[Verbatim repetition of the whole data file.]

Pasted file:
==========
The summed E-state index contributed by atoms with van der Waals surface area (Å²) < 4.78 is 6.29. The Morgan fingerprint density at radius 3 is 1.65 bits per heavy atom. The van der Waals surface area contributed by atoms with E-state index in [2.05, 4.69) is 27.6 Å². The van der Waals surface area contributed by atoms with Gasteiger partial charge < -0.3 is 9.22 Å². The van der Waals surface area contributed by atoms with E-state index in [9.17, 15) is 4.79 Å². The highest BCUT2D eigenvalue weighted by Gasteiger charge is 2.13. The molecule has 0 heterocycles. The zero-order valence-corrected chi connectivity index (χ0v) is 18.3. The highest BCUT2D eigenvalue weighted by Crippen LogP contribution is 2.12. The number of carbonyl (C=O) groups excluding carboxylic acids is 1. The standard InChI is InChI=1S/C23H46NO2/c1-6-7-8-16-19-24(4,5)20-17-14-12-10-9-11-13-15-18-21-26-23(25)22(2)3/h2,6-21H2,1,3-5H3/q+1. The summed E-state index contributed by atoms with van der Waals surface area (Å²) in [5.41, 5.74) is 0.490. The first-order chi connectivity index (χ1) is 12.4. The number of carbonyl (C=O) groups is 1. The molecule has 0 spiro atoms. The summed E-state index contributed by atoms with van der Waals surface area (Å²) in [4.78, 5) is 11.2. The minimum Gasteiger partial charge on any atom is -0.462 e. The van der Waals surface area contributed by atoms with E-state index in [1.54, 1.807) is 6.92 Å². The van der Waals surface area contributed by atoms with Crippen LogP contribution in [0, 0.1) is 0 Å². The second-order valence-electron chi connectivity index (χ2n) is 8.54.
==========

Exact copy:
The summed E-state index contributed by atoms with van der Waals surface area (Å²) < 4.78 is 6.29. The Morgan fingerprint density at radius 3 is 1.65 bits per heavy atom. The van der Waals surface area contributed by atoms with E-state index in [2.05, 4.69) is 27.6 Å². The van der Waals surface area contributed by atoms with Gasteiger partial charge < -0.3 is 9.22 Å². The van der Waals surface area contributed by atoms with E-state index in [9.17, 15) is 4.79 Å². The highest BCUT2D eigenvalue weighted by Gasteiger charge is 2.13. The molecule has 0 heterocycles. The zero-order valence-corrected chi connectivity index (χ0v) is 18.3. The highest BCUT2D eigenvalue weighted by Crippen LogP contribution is 2.12. The number of carbonyl (C=O) groups excluding carboxylic acids is 1. The standard InChI is InChI=1S/C23H46NO2/c1-6-7-8-16-19-24(4,5)20-17-14-12-10-9-11-13-15-18-21-26-23(25)22(2)3/h2,6-21H2,1,3-5H3/q+1. The summed E-state index contributed by atoms with van der Waals surface area (Å²) in [5.41, 5.74) is 0.490. The first-order chi connectivity index (χ1) is 12.4. The number of carbonyl (C=O) groups is 1. The molecule has 0 spiro atoms. The summed E-state index contributed by atoms with van der Waals surface area (Å²) in [4.78, 5) is 11.2. The minimum Gasteiger partial charge on any atom is -0.462 e. The van der Waals surface area contributed by atoms with E-state index in [1.54, 1.807) is 6.92 Å². The van der Waals surface area contributed by atoms with Crippen LogP contribution in [0, 0.1) is 0 Å². The second-order valence-electron chi connectivity index (χ2n) is 8.54.